Corns and calluses are common foot problems that can cause discomfort and pain. They are protective layers of compacted, dead skin cells caused by repeated friction from skin rubbing against bony areas or against an irregularity in a shoe. Corns typically form on the toes, while calluses are more commonly found on the soles of the feet.
A callus is a thickened area of skin on the foot caused by pressure and repeated rubbing, such as from shoes or socks. Calluses vary in size, and can become painful. Although people may be tempted to perform “bathroom surgery” to remove calluses, as it can lead to cuts and infection instead, it is recommended to see a foot and ankle surgeon for evaluation and treatment, as the underlying cause of the callus may need to be treated or removed to prevent its recurrence.
Treatment for calluses includes over-the-counter callus removers, which use strong acids to peel this excess skin away after repeated application. Alternatively, start by soaking the foot in warm soapy water and gently rubbing away any dead skin that loosens. Next, use a pumice stone or emery board to file away the thickened skin. Apply a good moisturizer to the hardened areas to keep them softer and relieve pain. Non-medicated corn pads or moleskin are available in stores to relieve pain caused by calluses, but use caution when removing pads or moleskins to avoid tearing the skin. In more severe cases, a foot and ankle surgeon may prescribe medication to relieve inflammation, or inject cortisone into the underlying bursal sac to rapidly reduce pain and swelling.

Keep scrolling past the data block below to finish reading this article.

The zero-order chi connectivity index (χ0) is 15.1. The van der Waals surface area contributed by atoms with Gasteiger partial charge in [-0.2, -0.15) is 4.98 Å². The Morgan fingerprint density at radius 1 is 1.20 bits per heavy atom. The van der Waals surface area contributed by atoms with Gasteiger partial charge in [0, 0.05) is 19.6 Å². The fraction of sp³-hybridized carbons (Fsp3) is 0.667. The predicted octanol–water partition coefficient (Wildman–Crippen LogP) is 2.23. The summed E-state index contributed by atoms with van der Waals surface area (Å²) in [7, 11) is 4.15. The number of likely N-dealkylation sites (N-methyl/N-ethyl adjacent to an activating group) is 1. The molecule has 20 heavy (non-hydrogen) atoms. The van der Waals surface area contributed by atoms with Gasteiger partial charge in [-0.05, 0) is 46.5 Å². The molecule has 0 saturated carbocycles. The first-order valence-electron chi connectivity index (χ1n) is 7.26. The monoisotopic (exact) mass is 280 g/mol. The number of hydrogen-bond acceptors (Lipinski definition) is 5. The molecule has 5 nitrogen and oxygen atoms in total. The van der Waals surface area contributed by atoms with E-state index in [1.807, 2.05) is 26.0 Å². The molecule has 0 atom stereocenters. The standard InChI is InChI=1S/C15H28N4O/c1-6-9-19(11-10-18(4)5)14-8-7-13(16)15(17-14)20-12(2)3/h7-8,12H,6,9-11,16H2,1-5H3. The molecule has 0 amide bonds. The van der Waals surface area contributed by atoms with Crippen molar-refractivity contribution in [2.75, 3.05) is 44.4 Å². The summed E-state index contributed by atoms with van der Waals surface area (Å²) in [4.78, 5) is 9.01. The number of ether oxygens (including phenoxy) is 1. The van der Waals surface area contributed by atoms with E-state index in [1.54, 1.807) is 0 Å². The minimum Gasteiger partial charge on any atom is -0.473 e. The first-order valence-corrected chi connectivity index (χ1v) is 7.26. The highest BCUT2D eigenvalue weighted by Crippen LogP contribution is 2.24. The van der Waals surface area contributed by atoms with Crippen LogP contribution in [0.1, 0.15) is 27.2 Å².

A plantar callus is a type of callus that forms on the bottom of the heel over time when one metatarsal bone is longer or lower than the others. This structure causes the one metatarsal to hit the ground first and with more force than it can handle, leading to the thickening of the skin in that area. In most cases, plantar calluses can be treated without surgery. In recurring cases, however, a surgical procedure, called an osteotomy, may be performed to relieve pressure on the bone.
Intractable Plantar Keratosis (IPK) is another type of callus, which is a deep callus directly under the ball of the foot. IPK is caused by a “dropped metatarsal” that can be congenital, a result of a metatarsal fracture or a structural change that may have occurred over time. If you experience recurring or large calluses, consult a foot and ankle surgeon to explore treatment options.
Corns, on the other hand, are calluses that form on the toes because of bones that push up against shoes and build up pressure on the skin. Hard corns usually form on the top of the toe or on the side of the small toe. Soft corns resemble open sores and develop between the toes as they rub against each other. Improperly fitting shoes are a leading cause of corn formation. Toe deformities, such as hammertoe or claw toe, can also lead to corns.
Self-care for corns includes soaking feet regularly and using a pumice stone or callus file to reduce the size of the corn. Special over-the-counter, non-medicated, donut-shaped foam pads can be worn to help relieve the pressure and discomfort. For large or lasting corns, visit a foot and ankle surgeon who can shave off the corns using a scalpel.
It is important to never cut corns or calluses with any instrument, as it can lead to infection. Avoid home remedies except under the direction of a podiatrist.
To prevent corns and calluses, switch to better-fitting shoes or use an orthotic device to correct an underlying issue. Buying socks with double-thick toes and heels or nylon hose with woven cotton soles on the bottom of the foot can also aid in preventing the formation of calluses.
In conclusion, if you are experiencing pain or discomfort due to corns or calluses on your feet, contact Dr. Gilbert Huang DPM, a foot and ankle surgeon, for evaluation and treatment. By taking proper care of your feet and wearing properly fitting shoes, you can prevent the recurrence of corns and calluses.